A Three-Thousand-Year Glimpse into Climate and Human-Influenced Animal Extinction in China

How long of a time period needs to be studied before conclusions about human activity, population, and rising temperatures’ effect on animal extinction can be drawn? A recent paper focusing on three thousand years of historical animal population data shows that these things have led to significantly lower number of animals throughout recorded history – and the trend is still continuing.

Read more

Detective Work in the Nuclear Era: Investigating a Mysterious Radioactive Event

Nuclear alarm bells rang loudly in 2017 when sensors all around Europe detected sudden increases of a potent radioactive substance in the air. There were no known nuclear-related incidents or accidents at the time. This is the story of how a multi-national team worked together to monitor, analyze, and finally pinpoint the source of this still-undeclared release of radioactive material.

Read more

100% Sustainable Electricity by 2050 is Quite Possible

The technology to produce electricity from renewable resources like sunlight and wind has been around for many years. However, the vast majority of electricity in the world is generated from fossil fuels, which is a major contributor to pollution and climate change. Recent research shows that sustained, incremental changes can lead to sustainable, renewable electricity around the globe by 2050 – mitigating environmental damage from current practices.

Read more

A Walk in the Park: Green Space in Childhood Good for Mental Health

Teaser: Parks and other green spaces have long been known to benefit general physical, mental, and emotional well-being. Recent research shows that having green space around one’s home in childhood is associated with lower risk of psychiatric disorders as an adult. This finding shows the importance of residential green space in promoting lifelong mental health.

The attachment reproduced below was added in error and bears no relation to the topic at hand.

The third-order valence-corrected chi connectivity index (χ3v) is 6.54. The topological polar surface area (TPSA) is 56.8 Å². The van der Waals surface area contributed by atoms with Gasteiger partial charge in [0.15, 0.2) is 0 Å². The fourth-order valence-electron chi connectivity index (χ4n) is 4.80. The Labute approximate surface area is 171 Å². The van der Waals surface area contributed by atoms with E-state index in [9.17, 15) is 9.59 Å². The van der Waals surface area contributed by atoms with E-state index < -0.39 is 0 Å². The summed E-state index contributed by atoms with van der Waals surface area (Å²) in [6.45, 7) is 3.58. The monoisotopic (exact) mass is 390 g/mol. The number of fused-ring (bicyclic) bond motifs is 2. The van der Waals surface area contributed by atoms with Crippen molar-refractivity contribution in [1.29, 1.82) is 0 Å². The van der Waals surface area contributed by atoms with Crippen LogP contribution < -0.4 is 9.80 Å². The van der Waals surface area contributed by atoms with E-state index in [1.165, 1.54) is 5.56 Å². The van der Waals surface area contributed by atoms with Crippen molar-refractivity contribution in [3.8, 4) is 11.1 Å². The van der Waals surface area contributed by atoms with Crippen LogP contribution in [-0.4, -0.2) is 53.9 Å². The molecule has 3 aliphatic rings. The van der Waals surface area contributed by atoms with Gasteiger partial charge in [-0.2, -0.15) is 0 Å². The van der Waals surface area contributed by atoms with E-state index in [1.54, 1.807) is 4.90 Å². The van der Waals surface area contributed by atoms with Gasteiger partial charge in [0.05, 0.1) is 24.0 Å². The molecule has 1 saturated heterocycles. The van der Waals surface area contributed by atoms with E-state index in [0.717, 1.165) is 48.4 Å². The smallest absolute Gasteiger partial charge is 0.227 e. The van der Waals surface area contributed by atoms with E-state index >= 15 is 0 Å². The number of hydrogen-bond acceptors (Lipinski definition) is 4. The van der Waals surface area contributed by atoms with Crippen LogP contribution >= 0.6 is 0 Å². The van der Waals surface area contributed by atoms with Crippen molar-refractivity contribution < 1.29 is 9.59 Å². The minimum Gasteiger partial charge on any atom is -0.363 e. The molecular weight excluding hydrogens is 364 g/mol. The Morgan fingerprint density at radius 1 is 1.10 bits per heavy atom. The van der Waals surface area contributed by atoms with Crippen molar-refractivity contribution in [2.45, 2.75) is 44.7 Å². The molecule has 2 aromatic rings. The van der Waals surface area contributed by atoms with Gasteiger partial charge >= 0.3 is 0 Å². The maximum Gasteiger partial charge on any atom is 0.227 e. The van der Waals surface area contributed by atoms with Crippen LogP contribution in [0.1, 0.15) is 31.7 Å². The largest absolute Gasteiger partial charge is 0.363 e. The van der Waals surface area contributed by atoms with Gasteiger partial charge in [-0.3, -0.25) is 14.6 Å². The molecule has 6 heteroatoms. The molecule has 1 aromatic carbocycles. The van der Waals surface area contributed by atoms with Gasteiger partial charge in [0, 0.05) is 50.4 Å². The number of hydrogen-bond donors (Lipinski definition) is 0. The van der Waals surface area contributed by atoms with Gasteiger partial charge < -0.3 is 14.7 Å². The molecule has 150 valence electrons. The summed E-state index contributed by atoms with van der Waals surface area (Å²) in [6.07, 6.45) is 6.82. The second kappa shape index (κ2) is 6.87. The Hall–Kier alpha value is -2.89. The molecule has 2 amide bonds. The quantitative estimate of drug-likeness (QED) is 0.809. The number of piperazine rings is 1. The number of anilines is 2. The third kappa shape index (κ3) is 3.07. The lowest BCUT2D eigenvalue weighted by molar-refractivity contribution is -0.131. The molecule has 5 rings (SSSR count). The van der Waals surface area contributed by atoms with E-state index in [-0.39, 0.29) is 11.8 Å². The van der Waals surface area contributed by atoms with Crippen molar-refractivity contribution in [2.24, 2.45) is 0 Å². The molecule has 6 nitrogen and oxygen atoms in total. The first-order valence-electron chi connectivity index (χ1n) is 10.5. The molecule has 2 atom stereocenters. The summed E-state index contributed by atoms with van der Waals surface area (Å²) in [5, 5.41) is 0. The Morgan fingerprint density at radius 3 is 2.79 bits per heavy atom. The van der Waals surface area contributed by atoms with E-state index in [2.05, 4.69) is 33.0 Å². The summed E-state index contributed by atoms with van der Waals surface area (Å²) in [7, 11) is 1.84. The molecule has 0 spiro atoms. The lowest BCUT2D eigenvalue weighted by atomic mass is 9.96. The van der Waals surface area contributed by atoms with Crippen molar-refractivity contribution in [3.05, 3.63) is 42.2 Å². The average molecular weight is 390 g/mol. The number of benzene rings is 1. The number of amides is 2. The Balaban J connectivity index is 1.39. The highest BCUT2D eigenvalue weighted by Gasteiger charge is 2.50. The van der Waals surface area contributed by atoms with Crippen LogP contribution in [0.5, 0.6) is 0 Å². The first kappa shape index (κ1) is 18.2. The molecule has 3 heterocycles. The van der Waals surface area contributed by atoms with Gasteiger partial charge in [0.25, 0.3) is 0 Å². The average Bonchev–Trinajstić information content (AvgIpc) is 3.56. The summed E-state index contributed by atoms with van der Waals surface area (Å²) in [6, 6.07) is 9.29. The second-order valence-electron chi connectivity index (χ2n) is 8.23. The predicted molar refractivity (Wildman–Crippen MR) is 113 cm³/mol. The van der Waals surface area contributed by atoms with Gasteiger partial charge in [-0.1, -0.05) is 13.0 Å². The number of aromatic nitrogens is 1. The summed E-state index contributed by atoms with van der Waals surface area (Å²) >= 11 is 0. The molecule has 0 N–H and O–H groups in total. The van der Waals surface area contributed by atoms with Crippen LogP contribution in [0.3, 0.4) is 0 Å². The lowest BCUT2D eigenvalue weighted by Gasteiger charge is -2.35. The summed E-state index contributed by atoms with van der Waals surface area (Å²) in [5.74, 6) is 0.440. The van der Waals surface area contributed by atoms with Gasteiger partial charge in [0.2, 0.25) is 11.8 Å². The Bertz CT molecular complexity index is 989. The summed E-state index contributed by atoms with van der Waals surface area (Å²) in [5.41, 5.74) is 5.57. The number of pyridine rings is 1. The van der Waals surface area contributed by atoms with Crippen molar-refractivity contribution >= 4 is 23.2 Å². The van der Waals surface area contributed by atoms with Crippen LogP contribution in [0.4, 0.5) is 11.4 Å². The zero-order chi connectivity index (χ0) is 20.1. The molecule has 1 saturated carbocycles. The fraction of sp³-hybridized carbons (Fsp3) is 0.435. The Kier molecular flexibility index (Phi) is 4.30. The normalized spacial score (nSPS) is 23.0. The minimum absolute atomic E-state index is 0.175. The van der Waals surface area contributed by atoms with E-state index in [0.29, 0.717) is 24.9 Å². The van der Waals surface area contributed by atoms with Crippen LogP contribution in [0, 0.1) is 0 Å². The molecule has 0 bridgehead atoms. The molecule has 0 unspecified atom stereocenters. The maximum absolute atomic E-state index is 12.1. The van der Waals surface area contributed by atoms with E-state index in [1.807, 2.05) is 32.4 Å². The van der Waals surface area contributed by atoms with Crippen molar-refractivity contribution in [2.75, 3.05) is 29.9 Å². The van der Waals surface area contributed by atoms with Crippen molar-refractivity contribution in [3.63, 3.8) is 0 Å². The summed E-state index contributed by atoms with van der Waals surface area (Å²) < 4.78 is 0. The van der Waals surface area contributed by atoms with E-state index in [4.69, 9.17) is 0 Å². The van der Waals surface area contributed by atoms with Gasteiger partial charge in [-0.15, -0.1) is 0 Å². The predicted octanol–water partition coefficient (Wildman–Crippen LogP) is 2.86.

Read more

Chagas Disease Eradication in Guatemala: An Example of Successful Cooperative Vector Control

Large-scale cooperation from anyone for anything often seems out of reach. Large-scale cooperation from multiple government entities to control a disease vector and actually bring about a decline in the disease in one of the poorest countries in the Western Hemisphere is a truly difficult goal. That is what’s happening in Guatemala in an attempt to control Chagas disease. Has any real progress been made?

Read more

Using Mathematical Models to Better Understand Mosquito-Borne Disease Transmission

Diseases like dengue, chikungunya, and Zika are largely (or entirely!) spread by mosquitoes. Mosquitoes thrive in hot, humid weather. This is why we see more mosquitoes during the warm summer months – hotter weather means more mosquitoes. That should mean more mosquito-borne disease too, right? Not exactly. Recent research is showing that the relationship between temperature and the spread of these diseases is actually more complicated.

Read more